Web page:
Ratesdownload (1)
Monthly ADS_Simple Slide Show
Magazine Flip
Skyscraper 3

Hounds – Toplines & Underlines – Part 3

by Lisa Dubé Forman

To read the complete article click here 226 – September, 2012

In Part One of this article we discussed the importance of the greyhound and its genre breeds flexible, curvaceous lines as compared to the Ibizan Hound. Moreover, how one achieves such beautiful, greyhound-like toplines. Part One’s lesson was the elementary principle that this species propulsion systems require the greyhound shape (topline) as an essential component in conveyance. Further, without their unique shapes, including the fascinating Ibizan Hound, they’d be indistinguishable from other breeds entirely. In Part Two, we began our journey in the Middle and Greater Middle East with two desert breeds, the Saluki and Afghan Hound, then ventured into sub-Sahara Africa to review the all-purpose Basenji, finally turning our attention north to Scandinavia and its Norwegian Elkhound. As I mentioned, these breeds even today are vital contributors to their masters and their survival skills are dependent on their form, their toplines. Consider that the Tazi, Babar, Laghar and Kosa (all regional names for Afghan Hounds depending on the Afghanistan province) still hunt meat, such as hare, mountain sheep and deer for the tribes. On the African continent, the Basenji remains an indispensable part of life for many Bush and DR Congo Tribes as he is a hunting tool in their arsenal. Native Basenji are not pets or companions. These tribespeople live uncertain lives with arduous, dangerous, day-to-day struggles. If their Basenjis lacked typical shape and razor-like reflexes inhibiting performance, therefore failing in its purpose, the dog would be dead. It is as simple as that. Part Two’s lesson was uncomplicated. These hounds we reviewed are essential to the native people’s lives as crucial weapons. Now, I move on to Part Three to review three hounds and then conclude this topic.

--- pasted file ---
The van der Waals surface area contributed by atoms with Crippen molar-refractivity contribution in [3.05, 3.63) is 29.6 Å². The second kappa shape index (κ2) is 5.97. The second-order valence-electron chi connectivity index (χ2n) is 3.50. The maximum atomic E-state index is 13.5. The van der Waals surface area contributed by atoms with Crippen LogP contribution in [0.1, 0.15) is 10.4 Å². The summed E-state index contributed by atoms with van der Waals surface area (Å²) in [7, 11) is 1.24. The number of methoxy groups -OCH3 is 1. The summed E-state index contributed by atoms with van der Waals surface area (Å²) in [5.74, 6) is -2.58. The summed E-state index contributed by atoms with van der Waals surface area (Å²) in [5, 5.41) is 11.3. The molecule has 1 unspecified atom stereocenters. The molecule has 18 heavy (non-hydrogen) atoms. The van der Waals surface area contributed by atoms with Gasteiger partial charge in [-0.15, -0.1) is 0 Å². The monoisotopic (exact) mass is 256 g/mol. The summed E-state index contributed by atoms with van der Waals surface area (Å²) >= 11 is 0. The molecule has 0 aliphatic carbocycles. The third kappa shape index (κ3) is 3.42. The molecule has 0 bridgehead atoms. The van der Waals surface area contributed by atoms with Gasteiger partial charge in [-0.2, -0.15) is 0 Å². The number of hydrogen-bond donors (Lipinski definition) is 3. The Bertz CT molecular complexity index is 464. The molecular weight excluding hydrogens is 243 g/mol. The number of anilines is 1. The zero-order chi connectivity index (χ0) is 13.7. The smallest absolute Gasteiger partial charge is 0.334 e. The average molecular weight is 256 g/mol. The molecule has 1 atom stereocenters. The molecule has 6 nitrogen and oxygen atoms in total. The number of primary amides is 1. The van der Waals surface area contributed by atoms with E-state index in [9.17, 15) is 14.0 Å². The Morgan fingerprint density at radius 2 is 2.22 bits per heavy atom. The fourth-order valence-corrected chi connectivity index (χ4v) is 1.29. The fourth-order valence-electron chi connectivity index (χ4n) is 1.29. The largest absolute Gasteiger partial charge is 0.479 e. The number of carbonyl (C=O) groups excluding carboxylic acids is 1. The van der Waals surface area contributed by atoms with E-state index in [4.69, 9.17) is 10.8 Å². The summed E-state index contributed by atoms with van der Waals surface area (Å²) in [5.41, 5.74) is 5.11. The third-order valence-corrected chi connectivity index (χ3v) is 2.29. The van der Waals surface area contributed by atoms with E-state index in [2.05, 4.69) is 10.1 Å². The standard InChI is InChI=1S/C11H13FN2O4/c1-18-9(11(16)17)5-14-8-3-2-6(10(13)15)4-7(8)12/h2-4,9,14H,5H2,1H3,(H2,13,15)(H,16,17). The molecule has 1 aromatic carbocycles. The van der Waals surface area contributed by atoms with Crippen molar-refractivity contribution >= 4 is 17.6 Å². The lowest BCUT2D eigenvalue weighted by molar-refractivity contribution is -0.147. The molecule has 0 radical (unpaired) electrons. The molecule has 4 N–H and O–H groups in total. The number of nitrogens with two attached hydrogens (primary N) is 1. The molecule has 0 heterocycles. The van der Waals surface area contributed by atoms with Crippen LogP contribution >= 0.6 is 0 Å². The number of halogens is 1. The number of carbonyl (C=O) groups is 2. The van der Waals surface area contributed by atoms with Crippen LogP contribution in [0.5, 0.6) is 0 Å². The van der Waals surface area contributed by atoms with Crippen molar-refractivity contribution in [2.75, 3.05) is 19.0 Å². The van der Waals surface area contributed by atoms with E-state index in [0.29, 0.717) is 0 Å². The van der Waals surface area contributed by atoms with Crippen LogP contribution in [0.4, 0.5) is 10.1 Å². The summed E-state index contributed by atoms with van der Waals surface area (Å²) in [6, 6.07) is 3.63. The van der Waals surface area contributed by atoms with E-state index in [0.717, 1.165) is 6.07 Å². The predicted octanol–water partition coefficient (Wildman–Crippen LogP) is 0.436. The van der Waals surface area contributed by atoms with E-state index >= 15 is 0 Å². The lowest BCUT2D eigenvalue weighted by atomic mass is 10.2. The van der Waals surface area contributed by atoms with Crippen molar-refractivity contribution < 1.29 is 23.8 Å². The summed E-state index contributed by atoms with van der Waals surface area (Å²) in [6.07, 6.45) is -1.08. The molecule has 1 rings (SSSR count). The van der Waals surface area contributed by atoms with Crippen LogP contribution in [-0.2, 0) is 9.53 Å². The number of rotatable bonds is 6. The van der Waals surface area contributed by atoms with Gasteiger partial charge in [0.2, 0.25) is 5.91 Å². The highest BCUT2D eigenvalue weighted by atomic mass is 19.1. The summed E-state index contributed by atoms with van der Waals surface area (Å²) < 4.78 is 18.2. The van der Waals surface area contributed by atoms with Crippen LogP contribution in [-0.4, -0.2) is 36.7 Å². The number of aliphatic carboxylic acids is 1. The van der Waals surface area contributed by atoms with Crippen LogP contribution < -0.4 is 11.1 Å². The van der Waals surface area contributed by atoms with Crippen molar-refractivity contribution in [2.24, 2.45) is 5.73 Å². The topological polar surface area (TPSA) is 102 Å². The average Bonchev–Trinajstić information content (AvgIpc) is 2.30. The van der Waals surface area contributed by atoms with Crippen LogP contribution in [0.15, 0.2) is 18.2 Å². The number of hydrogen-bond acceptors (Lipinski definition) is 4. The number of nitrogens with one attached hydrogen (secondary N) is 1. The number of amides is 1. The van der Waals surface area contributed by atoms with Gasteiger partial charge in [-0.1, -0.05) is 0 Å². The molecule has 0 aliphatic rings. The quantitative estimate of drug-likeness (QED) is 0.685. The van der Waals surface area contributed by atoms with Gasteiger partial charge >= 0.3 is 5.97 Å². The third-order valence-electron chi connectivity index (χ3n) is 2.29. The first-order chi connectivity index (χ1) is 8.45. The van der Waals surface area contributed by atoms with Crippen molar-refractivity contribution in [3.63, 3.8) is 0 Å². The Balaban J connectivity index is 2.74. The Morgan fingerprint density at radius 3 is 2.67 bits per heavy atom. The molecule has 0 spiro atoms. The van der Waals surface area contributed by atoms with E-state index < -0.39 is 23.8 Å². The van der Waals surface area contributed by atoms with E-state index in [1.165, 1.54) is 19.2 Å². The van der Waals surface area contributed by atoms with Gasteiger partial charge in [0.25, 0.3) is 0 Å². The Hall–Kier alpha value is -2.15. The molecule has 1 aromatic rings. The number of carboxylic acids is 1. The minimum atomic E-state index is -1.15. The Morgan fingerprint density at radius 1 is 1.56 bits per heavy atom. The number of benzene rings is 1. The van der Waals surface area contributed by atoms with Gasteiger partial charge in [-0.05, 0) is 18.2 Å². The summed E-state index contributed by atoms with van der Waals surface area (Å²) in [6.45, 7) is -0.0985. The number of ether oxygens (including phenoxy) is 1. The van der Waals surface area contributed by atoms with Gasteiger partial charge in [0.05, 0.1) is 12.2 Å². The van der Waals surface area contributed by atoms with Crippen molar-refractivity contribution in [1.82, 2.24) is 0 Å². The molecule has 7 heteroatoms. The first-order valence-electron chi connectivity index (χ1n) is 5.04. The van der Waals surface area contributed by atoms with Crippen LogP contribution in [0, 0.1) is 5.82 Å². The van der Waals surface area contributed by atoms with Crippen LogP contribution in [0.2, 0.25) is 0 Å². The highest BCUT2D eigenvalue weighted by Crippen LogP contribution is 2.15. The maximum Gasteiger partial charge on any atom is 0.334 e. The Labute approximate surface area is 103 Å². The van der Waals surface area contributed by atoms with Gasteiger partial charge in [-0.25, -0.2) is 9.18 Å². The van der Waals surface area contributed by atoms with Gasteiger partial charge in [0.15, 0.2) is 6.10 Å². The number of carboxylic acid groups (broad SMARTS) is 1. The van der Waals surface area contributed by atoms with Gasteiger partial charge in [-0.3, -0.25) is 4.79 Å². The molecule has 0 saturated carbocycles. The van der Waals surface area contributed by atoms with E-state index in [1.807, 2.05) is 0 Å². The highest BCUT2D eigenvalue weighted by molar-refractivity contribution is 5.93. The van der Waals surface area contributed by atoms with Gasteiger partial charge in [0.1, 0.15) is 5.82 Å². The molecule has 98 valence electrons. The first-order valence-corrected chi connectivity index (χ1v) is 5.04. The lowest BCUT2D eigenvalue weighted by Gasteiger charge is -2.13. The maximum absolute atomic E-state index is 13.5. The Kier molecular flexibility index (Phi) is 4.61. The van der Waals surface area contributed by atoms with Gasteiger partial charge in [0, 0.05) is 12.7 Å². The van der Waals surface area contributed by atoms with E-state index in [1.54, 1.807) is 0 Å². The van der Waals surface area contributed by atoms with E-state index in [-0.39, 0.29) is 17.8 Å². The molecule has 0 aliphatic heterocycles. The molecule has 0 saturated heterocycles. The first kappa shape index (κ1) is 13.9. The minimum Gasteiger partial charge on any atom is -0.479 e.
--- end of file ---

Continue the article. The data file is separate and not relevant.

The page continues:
FIGure 1 • Dachshund photo by Andra O’Connell